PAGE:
Return to a City Inside Out in Second Life

City Inside Out Phase II: "Stories"
City Inside Out Phase II: “Stories” – LEA 20

In March I wrote about Haveit Neox’s visually stunning City Inside Out, a full-region installation at LEA 20, which is displayed as a part of the 8th round of the Artist In Residence series.

On Saturday, May 30th, a new element in the installation, City Inside Out Phase II: “Stories” opened, and takes the visitor down under Haveit’s remarkable cityscape, where stories await.

City Inside Out Phase II: "Stories"
City Inside Out Phase II: “Stories” – LEA 20

To briefly recap on the original build, as per my initial post about it:

This is a city we’re asked to see through the eyes of the homeless, the dispossessed; those who have nowhere to be, nowhere to go. For these people, the city is a very different place to the one we know. It’s a place where everything is strange, alien, and threatening. A place bad enough in daylight, but as Haevit further explains, becomes much, much worse at night…

As I noted at the time, this premise of seeing a city somewhat in reverse, as a homeless person, makes for a remarkable  – and is some places uncomfortable – place, where nothing is quite as it seems, be it the had offering money or the man walking his dog; threats real or imagined and spurred by fears and a sense of separation, can be found everywhere…

City Inside Out Phase II: "Stories"
City Inside Out Phase II: “Stories” – LEA 20

With Phase 2 of the build Haveit incorporates a series of short stories written by other Second Life residents on the subject of homelessness in the physical world as they perceive it. These  are laid-out in an underground labyrinth sitting beneath the lowest level of the main build, and are arranged as a series of seven chapters reached by following subterranean paths.

There are a number of different entry points to these paths – simply walk onto one of the moving roadways and follow it, and you will drop into the underground world. However, to follow the chapters roughly in order, the best point to start is to walk to the dual carriageway that lies just behind the landing point information boards, and follow it eastwards. It ends in a slice in the ground that will lead you down to Chapter 1, which sits directly under the roads. Do note, however, that the route through the chapters from 1 to 2 to 3, etc., isn’t necessarily linear; spurs and turns can lead you through the middle chapters in different ways, depending on the route you take.

City Inside Out Phase II: Stories
City Inside Out Phase II: Stories – LEA 20

The paths also provide a hint of narrative as well the the story boards located along them. As you walk through them they change from a trench-like cutting to what could be long-abandoned mine workings or the underground vital intestines that keep a city alive,  through to vast subterranean chambers suggestive of a city that has built over itself time and again, burying or hiding its past from view – just as we so easily can blot the homeless around us from our view.

This is a fascinating addition to what was already a brilliant installation, both in terms of the build and the stories it contains. It is also one in which you can play a role; Haveit is still accepting pieces on the subject of homelessness, and will add them to boards throughout the underground world as they are submitted. Simply send him your words via note card together with an IM notifying him you have sent something. Additions to the narrative will continue through until June 25th, and both phases of City Inside Out will remain open until June 30th.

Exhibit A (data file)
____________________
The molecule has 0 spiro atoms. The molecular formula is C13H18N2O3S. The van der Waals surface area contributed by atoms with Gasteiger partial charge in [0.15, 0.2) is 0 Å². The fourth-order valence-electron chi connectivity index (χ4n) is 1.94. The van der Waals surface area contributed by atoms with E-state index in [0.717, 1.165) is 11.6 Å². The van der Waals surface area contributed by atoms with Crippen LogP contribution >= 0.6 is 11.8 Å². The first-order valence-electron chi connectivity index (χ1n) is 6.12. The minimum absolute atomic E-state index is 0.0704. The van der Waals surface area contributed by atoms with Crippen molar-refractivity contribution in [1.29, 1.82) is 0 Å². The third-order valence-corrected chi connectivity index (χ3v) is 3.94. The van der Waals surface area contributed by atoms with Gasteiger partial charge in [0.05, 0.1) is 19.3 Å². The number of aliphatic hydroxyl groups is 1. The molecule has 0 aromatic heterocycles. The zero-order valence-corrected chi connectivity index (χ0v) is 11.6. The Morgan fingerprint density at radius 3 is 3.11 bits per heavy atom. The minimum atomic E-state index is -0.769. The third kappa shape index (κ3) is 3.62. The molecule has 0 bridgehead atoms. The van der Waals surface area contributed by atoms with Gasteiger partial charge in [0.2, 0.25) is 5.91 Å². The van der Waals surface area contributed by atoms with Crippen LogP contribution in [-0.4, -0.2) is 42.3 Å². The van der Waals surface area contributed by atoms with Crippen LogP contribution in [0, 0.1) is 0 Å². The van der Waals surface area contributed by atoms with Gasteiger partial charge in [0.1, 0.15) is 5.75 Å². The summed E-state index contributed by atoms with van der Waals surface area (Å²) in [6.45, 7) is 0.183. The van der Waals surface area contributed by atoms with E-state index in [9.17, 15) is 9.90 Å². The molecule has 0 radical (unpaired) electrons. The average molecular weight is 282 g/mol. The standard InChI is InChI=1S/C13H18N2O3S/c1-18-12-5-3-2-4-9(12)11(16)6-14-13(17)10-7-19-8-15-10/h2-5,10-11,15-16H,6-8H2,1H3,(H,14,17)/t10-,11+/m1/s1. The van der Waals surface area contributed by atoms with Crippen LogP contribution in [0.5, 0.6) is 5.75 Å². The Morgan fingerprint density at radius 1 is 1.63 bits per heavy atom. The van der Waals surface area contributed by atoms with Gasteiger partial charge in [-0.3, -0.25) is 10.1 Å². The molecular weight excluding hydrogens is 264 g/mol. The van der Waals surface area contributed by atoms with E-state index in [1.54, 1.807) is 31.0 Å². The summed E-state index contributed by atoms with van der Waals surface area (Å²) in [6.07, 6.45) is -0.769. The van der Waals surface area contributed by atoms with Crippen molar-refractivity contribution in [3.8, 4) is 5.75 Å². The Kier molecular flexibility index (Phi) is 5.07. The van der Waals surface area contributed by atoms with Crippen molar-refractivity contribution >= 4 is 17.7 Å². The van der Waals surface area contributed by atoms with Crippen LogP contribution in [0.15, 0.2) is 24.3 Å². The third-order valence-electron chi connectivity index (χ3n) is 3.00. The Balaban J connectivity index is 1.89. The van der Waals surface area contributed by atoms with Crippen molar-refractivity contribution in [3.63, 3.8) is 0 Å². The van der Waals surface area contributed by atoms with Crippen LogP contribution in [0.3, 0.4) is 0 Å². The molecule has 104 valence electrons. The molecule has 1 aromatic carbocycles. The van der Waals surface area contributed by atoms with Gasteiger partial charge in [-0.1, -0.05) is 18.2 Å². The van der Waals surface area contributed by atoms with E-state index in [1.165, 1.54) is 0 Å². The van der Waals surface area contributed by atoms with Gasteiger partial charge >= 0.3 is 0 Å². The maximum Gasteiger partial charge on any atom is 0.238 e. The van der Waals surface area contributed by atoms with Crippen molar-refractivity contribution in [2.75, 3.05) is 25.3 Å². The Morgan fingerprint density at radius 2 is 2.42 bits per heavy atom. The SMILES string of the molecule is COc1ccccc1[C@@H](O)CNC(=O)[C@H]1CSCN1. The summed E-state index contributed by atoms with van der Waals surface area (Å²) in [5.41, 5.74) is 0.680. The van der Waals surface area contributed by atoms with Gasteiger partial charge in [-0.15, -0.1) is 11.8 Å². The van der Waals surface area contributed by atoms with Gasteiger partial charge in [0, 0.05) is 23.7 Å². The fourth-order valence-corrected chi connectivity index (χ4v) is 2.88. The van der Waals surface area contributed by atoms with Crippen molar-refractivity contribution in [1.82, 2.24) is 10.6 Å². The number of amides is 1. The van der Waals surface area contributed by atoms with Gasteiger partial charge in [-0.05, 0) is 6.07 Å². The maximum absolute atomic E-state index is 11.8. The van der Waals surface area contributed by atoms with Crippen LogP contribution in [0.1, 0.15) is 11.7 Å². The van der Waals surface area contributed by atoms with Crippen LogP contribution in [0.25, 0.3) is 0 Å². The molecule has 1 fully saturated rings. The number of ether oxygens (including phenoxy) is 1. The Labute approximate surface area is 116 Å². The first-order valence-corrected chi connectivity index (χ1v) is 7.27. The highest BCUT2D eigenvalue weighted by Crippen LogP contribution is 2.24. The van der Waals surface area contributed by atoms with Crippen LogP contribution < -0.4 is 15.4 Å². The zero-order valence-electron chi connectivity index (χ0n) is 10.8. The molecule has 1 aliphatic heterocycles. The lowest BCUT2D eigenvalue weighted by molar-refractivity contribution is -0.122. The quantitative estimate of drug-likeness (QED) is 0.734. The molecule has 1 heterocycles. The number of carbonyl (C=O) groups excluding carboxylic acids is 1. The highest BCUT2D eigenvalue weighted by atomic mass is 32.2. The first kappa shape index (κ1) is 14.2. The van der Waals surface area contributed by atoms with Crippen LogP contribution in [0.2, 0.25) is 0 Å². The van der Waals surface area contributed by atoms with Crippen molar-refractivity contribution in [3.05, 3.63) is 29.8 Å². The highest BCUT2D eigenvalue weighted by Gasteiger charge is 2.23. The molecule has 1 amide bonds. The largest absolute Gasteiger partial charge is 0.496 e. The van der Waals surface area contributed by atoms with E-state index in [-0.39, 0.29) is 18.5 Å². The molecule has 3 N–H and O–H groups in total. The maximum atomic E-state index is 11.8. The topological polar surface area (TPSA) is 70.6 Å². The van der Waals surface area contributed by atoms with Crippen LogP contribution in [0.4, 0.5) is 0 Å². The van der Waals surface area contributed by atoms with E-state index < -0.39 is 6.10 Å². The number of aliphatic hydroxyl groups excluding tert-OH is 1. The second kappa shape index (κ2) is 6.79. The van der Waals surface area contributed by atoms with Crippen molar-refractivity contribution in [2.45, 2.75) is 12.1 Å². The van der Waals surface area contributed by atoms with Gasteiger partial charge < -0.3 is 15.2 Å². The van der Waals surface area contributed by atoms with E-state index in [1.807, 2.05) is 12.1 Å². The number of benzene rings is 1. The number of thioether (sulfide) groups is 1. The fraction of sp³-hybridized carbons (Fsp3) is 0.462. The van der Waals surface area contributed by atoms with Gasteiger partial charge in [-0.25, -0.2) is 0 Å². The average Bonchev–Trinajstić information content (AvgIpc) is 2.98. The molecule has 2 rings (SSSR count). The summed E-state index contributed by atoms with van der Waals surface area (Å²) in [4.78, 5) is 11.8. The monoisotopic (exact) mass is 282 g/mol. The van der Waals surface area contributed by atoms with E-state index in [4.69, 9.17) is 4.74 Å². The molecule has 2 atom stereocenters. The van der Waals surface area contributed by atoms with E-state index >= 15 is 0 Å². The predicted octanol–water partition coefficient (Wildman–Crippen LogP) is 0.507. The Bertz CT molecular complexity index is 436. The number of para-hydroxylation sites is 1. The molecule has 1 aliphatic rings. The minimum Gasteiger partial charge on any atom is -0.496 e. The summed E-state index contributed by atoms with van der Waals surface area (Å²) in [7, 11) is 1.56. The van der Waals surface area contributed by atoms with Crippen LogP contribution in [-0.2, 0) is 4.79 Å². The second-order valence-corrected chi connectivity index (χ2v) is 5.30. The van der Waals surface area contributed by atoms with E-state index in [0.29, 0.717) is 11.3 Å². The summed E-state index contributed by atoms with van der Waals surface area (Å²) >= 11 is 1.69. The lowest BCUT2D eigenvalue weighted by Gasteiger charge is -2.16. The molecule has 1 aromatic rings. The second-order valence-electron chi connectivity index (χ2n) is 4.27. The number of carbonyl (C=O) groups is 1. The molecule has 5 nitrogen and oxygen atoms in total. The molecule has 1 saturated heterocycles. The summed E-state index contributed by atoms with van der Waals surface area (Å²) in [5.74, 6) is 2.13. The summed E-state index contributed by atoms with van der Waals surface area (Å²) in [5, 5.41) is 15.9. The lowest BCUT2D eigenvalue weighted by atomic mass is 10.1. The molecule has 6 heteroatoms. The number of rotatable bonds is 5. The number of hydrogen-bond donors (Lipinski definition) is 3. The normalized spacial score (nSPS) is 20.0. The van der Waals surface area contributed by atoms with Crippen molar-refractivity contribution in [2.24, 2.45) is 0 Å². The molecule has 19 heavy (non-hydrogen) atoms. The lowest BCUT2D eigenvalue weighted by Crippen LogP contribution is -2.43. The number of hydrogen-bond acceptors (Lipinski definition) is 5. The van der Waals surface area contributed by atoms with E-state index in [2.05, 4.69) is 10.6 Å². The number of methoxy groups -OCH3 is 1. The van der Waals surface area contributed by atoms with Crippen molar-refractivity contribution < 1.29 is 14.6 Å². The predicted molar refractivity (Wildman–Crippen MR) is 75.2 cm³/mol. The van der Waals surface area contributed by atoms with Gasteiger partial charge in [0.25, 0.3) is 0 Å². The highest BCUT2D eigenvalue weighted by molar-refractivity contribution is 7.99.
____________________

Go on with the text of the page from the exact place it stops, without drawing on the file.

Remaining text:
If you haven’t already visited, I urge you to do so; and if you have been before, do make sure of a return visit and walk the underground paths.

City Inside Out
City Inside Out Phase II “Stories” – LEA 20

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Wine and Checkmate in Second Life

The Vineyard, Checkmate; Inara Pey, May 2015, on Flickr The Vineyard, Checkmate (Flickr)

Checkmate is the homestead region designed by Amae Moriarty which is, without a shadow of a doubt, one of the most breathtaking places in Second Life I’ve yet visited. I first came across it as a result of seeing Goizane Latzo’s photos on Bitacora Vajera about a week ago, and they promoted me to hop over and have a look – only to bump into Ziki Questi, who had  the same idea!

The region description sums the place up perfectly, “a rambling vineyard enveloped by a hazy sky. Wander through the grapes as they soak up the sun, producing the best vintage of pixel wine on the grid” – or to put it another way, a beautifully crafted island that offers visitors a lot to see and enjoy, with rich scenery and plenty of opportunities for photographs, and for cuddles and chats.

The Vineyard, Checkmate; Inara Pey, May 2015, on Flickr The Vineyard, Checkmate (Flickr)

The arrival point sits above the vineyards atop a plateau to the south, on one of a number of rocky uprisings – which, in difference to the rest of the region, is partially awash in a very local shower of rain, making a pond of the landing point. Fortunately, it’s only a short walk to get out of the rain, although which direction you take is up to you;  I’d suggest heading a little northwards, and up to the edge of the cliff and a commanding view over the vineyards in the valley below.

For those who wish to climb a little higher, a set of stone steps leads the way to an old Edwardian folly and a view out to sea past the lighthouse. however, to get down to the vineyards, one must follow the switchback path down the side of the cliffs to the valley below.

The Vineyard, Checkmate; Inara Pey, May 2015, on Flickr The Vineyard, Checkmate (Flickr)